14. The rule of running up and down
Running uphill slows down more than running downhill accelerates.
Therefore, keep in mind that running speed in the hills is lower than in the plain. Running away from the mountain, you do not get back the energy spent on running up.
An exception: when you run on rough terrain with alternating ascents and descents, your average pace will be higher than on a flat route.
For every two kilometers covered in a week, sleep an extra minute every night.
If you run 60 kilometers a week, sleep half an hour more each night.
“Lack of sleep negatively affects exercise. An average person needs 7.5-8 hours of sleep, so increase their duration if you exercise, ”recommends David Claman, head of the Center for the Study of Sleep Disorders at the University of California-San Francisco.
An exception: some high-energy people may not need extra sleep.
16. Refueling rule
Take food and drinks in a combination of carbohydrate-protein for 30-60 minutes after the competition, speed work or a long run.
“You need to replenish carbohydrates to restore exhausted glycogen in your muscles,” says Nancy Clark, a dietician, author of Food Guide for Marathon Runners. “Ideal if the carbohydrate-protein ratio is 4 to 1. Here are some examples: 150-300 calories of low-fat chocolate milk, a restorative sports drink, yogurt, or bagel and peanut butter.”
An exception: immediate refueling is not so important if you are not going for a hard running training in the next day.
17. The rule is not only running
Runners who only run are prone to injury.
“Adjacent or strength training will make you a stronger and healthier runner,” explains trainer Chris Suartout. “Unstressed sports such as cycling or swimming will help shape the auxiliary muscles used when running, and at the same time provide an opportunity to relax the main running muscles.”
An exception: the surest way to run better is to run. Therefore, if your time is limited, devote the lion's part of it to running.
18. The rule of uniform pace
The best way to set a personal record is to maintain a uniform pace from start to finish.
Most of the world records at 10,000 meters and in the marathon, established over the past decade, have a uniform pace, supported by runners.
“If you run very fast at the start of a race, you will almost always pay for it later,” warns John Sinclair, an American record holder at a distance of 12 km.
An exception: this does not apply to hilly routes or windy days, when the goal is to control uniform effort.
19. The rule of new sneakers
Change sneakers after every 600-800 kilometers.
“But even before they are so worn out,” says Warren Green, editor of Runner’s World, “buy a new pair and alternate it with the old one for a while. Do not wait until your only couple turns into trash. "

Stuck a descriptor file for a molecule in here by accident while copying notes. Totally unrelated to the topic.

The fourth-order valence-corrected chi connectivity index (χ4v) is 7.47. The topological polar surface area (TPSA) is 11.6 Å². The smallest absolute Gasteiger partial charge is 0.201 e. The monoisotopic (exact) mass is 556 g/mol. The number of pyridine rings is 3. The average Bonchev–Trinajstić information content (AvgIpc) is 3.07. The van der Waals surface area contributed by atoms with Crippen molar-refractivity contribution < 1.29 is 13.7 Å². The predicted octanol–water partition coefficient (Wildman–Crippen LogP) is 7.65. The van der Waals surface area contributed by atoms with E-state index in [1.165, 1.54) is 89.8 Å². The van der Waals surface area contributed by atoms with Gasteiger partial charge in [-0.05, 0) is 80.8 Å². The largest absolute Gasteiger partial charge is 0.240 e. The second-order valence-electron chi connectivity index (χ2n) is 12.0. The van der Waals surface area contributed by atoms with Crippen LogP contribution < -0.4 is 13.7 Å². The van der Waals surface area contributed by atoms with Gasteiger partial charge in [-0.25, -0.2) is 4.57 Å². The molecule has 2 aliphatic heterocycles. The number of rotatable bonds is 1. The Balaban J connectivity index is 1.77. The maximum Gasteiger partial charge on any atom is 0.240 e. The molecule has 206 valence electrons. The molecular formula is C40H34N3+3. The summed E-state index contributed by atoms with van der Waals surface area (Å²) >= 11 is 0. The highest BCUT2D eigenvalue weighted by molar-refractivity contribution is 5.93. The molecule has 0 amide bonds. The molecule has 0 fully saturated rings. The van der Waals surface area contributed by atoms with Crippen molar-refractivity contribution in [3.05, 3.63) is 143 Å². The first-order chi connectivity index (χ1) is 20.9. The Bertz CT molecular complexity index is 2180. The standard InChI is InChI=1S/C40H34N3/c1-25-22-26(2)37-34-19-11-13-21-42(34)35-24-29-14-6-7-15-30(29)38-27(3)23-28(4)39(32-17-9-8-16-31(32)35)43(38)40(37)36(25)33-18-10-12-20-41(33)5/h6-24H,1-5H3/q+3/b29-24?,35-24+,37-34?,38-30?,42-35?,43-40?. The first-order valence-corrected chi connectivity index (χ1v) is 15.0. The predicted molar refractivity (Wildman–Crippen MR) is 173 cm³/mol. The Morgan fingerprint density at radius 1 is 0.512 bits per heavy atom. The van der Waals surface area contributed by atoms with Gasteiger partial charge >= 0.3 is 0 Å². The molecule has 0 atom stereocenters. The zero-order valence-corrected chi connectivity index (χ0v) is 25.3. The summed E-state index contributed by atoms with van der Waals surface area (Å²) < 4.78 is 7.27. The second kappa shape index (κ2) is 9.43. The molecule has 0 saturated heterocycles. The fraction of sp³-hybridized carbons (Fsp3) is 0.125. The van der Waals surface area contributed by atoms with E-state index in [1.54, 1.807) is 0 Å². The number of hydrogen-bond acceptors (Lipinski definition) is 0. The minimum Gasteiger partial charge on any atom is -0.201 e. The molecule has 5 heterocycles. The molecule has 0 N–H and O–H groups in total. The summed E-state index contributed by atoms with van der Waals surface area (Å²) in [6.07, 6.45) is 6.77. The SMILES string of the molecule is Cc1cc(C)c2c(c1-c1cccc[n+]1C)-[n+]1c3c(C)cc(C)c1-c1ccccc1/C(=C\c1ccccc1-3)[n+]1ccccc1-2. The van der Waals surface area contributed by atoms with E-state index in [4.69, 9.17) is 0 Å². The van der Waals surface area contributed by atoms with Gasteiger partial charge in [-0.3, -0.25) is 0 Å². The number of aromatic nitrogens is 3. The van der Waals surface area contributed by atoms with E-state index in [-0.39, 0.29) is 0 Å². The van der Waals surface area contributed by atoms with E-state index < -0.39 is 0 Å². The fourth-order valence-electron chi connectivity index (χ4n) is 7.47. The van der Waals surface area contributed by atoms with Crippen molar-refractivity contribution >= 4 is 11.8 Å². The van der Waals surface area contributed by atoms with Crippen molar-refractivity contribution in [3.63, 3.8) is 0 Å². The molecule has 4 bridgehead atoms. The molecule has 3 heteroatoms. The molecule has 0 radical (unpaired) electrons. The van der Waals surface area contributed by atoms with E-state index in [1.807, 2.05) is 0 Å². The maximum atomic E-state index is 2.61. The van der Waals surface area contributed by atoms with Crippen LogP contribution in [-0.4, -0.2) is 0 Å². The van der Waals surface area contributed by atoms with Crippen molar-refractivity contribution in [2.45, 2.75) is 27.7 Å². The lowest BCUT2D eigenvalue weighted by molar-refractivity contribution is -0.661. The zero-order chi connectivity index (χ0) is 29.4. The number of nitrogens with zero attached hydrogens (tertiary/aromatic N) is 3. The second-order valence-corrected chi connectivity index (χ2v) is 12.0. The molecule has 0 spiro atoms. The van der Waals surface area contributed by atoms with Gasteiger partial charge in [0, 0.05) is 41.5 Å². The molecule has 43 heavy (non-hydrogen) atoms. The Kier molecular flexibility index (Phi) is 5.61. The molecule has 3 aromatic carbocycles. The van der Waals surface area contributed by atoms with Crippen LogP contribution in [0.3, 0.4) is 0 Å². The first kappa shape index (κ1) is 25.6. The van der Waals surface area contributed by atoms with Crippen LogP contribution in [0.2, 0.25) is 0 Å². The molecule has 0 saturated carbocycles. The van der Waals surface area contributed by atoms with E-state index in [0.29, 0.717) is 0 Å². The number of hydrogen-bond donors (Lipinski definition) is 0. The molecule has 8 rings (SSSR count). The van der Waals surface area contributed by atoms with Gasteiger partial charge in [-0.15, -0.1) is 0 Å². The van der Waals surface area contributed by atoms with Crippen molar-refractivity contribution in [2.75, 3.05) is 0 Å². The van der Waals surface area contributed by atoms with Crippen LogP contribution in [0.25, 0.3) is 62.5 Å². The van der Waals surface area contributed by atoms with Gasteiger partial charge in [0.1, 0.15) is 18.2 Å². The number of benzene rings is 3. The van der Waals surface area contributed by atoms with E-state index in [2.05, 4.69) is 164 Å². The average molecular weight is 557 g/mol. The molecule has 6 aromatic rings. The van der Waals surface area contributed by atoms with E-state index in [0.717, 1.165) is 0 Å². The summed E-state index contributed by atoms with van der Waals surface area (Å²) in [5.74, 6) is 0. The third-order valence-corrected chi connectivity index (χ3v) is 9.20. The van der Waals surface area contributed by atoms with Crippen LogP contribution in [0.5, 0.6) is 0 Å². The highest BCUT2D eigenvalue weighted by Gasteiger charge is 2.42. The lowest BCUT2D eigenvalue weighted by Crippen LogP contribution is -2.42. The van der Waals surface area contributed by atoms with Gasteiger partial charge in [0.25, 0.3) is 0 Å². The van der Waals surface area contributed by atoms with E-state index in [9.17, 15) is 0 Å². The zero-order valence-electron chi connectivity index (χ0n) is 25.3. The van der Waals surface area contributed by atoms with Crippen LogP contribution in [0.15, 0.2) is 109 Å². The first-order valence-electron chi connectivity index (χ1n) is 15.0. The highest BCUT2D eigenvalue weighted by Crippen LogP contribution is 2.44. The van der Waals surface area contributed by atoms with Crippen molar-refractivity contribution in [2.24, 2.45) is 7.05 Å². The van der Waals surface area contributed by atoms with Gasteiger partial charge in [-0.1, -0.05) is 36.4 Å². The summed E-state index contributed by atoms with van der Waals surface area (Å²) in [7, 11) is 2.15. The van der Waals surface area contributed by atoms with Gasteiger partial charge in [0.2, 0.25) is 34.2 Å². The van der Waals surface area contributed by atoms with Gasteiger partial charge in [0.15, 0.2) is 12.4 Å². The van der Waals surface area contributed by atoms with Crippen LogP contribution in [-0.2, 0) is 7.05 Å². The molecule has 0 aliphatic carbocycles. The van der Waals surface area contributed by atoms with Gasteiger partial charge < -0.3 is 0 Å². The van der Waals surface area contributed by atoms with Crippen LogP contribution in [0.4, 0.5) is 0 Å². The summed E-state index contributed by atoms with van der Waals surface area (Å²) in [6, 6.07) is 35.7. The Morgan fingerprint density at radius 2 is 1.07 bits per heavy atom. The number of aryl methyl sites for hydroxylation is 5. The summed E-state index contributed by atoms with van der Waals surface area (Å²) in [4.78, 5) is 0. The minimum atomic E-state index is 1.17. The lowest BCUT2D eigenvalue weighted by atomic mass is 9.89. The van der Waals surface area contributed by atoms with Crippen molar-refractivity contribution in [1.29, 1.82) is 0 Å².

Keep in mind that shoes will be worn after spring.
An exception: the wear speed of the sneakers can be different - depending on the type of sneakers, your weight, the nature of the landing of the foot and the cover on which you run.
20. The rule is light / heavy
After a hard training day, allow yourself one “easy day."
“Light” means short, slow run or complete lack of training. A “hard day” is a long run, a pace run, or fast work.
“Give your body the necessary rest for the effectiveness of the next hard workout,” advises Tod Williams, a two-time Olympic participant.
An exception: after the most grueling speed work or a long run, especially if you are 40 or more, wait two or even three days before the next difficult workout.
21. The rule of 10 degrees
Dress for running training as if it were 10 degrees warmer outside than the thermometer actually shows.
In other words, dress according to how you will feel in the midst of jogging, and not during the first kilometers, when the body is still warming up.
“On cold days, it's a light, warm, and breathable top and tights,” said Emily Walser, author of clothing articles at Sporting Goods Business Magazine.
On warm days, wear light functional clothing that evaporates sweat well.
An exception: at a temperature of +20 degrees, wear minimal, light clothing in light colors.
Below is a reminder to help you get dressed correctly for your running workout. Keep in mind that on very windy days, you may need to dress warmer.
|Above 20 °||Light / light tank and shorts|
|15° – 20°||T-shirt (straps available) and shorts|
|10° – 15°||T-shirt and shorts|
|5° – 10°||Long-sleeved T-shirt and tights or shorts|
|0 – 5°||T-shirt with long sleeves and tights|
|-5° – 0||Two top layers and one bottom layer|
|-10° – -5°||Two top layers and one bottom layer|
|-15° – -10°||2-3 upper layers and 1-2 lower layers|
|Below -15 °||3 upper layers, 2 lower layers|
22. The pace rule for high-speed work
The most effective pace for maximum oxygen consumption is 20 sec / km faster than the pace of your 5 km distance.
The best way to increase aerobic performance and speed over long distances is to do VO2-max interval training. The pioneer of such training is Jack Daniels, Ph.D. and trainer:
“By energizing the aerobic system,” he says, “this pace optimizes the amount of blood pumped and the amount of oxygen your muscles can use.”
An exception: for fast runners, this pace is: 10 seconds faster per kilometer from the pace by 5 k, and for slow runners - by 30 seconds.
23. The Race of Race
The anaerobic threshold or speed for the pace run should be what you can maintain by running at your best for an hour.
This pace should be approximately 15 seconds slower per kilometer than your pace 10 kilometers, or 30 seconds slower per kilometer than your pace 5 kilometers.
The main benefit of this pace is that it is fast enough to increase stamina for heavy, long workouts, but also slow enough not to overload the muscles. The ideal duration for a pace run is 20-25 minutes.
An exception: for fast runners, this pace will be less than -15 seconds for a pace of 10 km (i.e. -5-10 sec). For slow ones - a little more than -30 seconds from the pace (i.e. -35-40 seconds) per 10 km.
24. The long-distance tempo rule
During long workouts, keep your pace at least two minutes slower per kilometer than your pace for 5 kilometers.
“Indeed, you cannot run very slowly during long workouts,” says Jeff Galloway, Runner’s World correspondent. But a very fast, fast pace can increase recovery time and increase the risk of injuries. "
An exception: on hot days you need to run even slower.
25. The finish time rule